Medical Pot Comes to Nevada
Pierre Werner has a (hazy) vision. He's a medical marijuana provider, and wants to create Nevada's first compassion club for the product's users -- and not even the law will get in his way of creating it.
"I've been doing this all my life -- providing medical marijuana even before it was considered medical," he says.
Werner is the president of Primary Caregivers and Consultants, a company he created to provide medical marijuana to patients and offer physician-approved recommendations. He also consults attorneys and physicians on Nevada's Medical Marijuana Program. Currently he services 15 patients, eight of whom are registered with the Department of Agriculture's Medical Marijuana Program.
"After seeing so many dying patients in pain, I felt obligated to do something," he says, adding that he is not considered a caregiver since the state only allows one patient per caregiver.
One thing Werner can be considered is ballsy. Even though compassion clubs are prohibited in Nevada, he's going to open shop no matter what. Through the club, Werner will recommend physicians, caregivers and recipes for growing medical marijuana, as well as provide the product. All he needs to get his compassion club started is more patients, which really means more money.
The way he's going to operate his club is what will make it work, Werner says. Instead of being located in one place, his operation will be mobile.
When the Nevada Legislature initially envisioned a state medical marijuana program, it considered using a single state agency to distribute marijuana to qualified patients (according to Nevada Lawyer, which is published by the State Bar of Nevada). But after examining the medical marijuana programs in California and Oregon, the preferred course of action the state decided on left the supply and distribution "in the hands of patients," meaning a patient's plant can be shared with other patients, Werner explains.
The problem California cannabis clubs had with raids by federal agents discouraged the creation of a single agency. So instead of taking responsibility for supplying medical pot to patients from a central location, Nevada just said it's fine to smoke up with a doctor's note -- but where a patient finds this medicine is the patient's responsibility. A patient can grow it, but the state can't provide.
That's where Werner comes in.
"Supply and distribution matters are left to us," he says. "So as a patient, I should be able to provide to my fellow patients. Instead of the streets, I want to provide a safe environment for these people."
One of the significant aspects of Nevada's medical marijuana law is that a person who is legitimately engaged in or assisting in marijuana's medical use may raise an "affirmative defense" to certain criminal charges such as possession or distribution, according to Nevada Lawyer. This applies to any caregiver or patient regardless of whether that person is registered with the DOA.
And that affirmative defense is what Werner says protects medical marijuana providers.
"Say I'm not a patient and just an average Joe selling marijuana. If I sell to a medical marijuana patient, I cannot be charged with selling to that patient because that is now medical marijuana," he explains. "The average Joe is protected from certain charges."
A patient has the right to grow marijuana; and Werner says that if a patient grows too much, that person should be able to sell the excess. Werner sells his medical marijuana based on stress. Mexican stress sells for $80 to $100 per ounce and hydroponic stress goes for $300 to $350 an ounce.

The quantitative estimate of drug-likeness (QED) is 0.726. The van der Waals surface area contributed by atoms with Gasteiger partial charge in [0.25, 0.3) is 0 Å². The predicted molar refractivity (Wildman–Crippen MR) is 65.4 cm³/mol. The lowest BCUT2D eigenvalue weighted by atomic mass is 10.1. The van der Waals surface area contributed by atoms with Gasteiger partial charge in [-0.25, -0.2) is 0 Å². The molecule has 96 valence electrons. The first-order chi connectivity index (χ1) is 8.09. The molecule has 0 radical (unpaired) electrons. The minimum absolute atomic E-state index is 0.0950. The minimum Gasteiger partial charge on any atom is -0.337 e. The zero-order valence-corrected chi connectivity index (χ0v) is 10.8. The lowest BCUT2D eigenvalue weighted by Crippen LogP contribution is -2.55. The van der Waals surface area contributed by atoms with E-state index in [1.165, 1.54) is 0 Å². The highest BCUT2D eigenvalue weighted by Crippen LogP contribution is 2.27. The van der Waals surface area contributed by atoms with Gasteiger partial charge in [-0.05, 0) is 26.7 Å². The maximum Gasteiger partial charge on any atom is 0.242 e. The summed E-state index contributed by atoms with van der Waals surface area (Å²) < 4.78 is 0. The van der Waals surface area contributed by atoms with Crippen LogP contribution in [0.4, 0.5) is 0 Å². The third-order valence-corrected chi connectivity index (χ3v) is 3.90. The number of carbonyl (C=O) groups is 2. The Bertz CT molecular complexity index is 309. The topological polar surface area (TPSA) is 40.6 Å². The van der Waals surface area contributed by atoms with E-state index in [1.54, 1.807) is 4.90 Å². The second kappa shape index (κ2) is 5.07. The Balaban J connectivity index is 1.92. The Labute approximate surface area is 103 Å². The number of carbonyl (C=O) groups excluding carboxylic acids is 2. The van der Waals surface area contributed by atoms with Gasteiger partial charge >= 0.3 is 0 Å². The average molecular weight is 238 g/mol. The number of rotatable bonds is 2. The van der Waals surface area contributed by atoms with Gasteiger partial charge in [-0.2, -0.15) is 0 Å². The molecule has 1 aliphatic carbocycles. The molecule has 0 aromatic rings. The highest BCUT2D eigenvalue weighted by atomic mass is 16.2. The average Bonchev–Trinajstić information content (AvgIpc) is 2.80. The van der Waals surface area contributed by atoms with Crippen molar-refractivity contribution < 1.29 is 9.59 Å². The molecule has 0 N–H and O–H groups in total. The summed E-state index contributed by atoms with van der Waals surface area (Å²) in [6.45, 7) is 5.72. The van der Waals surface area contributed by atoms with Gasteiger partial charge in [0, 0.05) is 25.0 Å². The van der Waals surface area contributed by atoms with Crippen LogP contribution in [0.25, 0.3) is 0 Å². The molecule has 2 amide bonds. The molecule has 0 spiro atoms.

"That's a legitimate use of medical marijuana," Werner says. "I tell my patients that if they grow too much, they can sell to me and I'll sell to the other patients."
But Jennifer Bartlett, program manager of Nevada's Medical Marijuana Program, says there is a limit to how much a patient can grow, and what is grown can't be sold. Under state law, a patient can have up to seven marijuana plants, Bartlett says.
"A patient can have four immature plants, three mature plants and an ounce of smoke-able marijuana under Nevada law," she says, explaining that a mature plant by the state's definition is a plant whose bud can be seen with the naked eye. "What a patient grows is just for their use."
Bartlett made it clear that the DOA is not affiliated with Werner's operation. And Werner, a registered DOA patient with a bipolar condition, wanted it made clear that since a patient cannot be a caregiver, he isn't one. He's simply a provider.
So, what's the difference?
If a DOA-registered patient is extremely sick, the patient can opt to have a caregiver care for them and their medical marijuana. That person -- usually the spouse or a family member of the patient -- must also register with the DOA.
Successful registration occurs after the patient's physician approves the applicant, who can never have been convicted of selling a controlled substance. Also, the person must sign a waiver acknowledging an understanding of the program and that they won't hold the state responsible for any delirious outcomes (such as a car accident while under the influence). Currently, there are 216 patients and 24 caregivers registered in Nevada, says Bartlett.
Werner says DOA registration is unnecessary because of affirmative defense, which protects anyone distributing to a patient.
"Approval from a medical doctor is all a patient and caregiver need to be legally recognized by the state and be afforded the same protections under affirmative defense," he says.
But there is one thing Werner wants understood -- all his clients are doctor-approved.
"I don't mess with recreational marijuana. I only sell medical marijuana."
Medical marijuana patients can contact Werner at 702-328-4420.
Mike Zigler is a CityLife staff writer.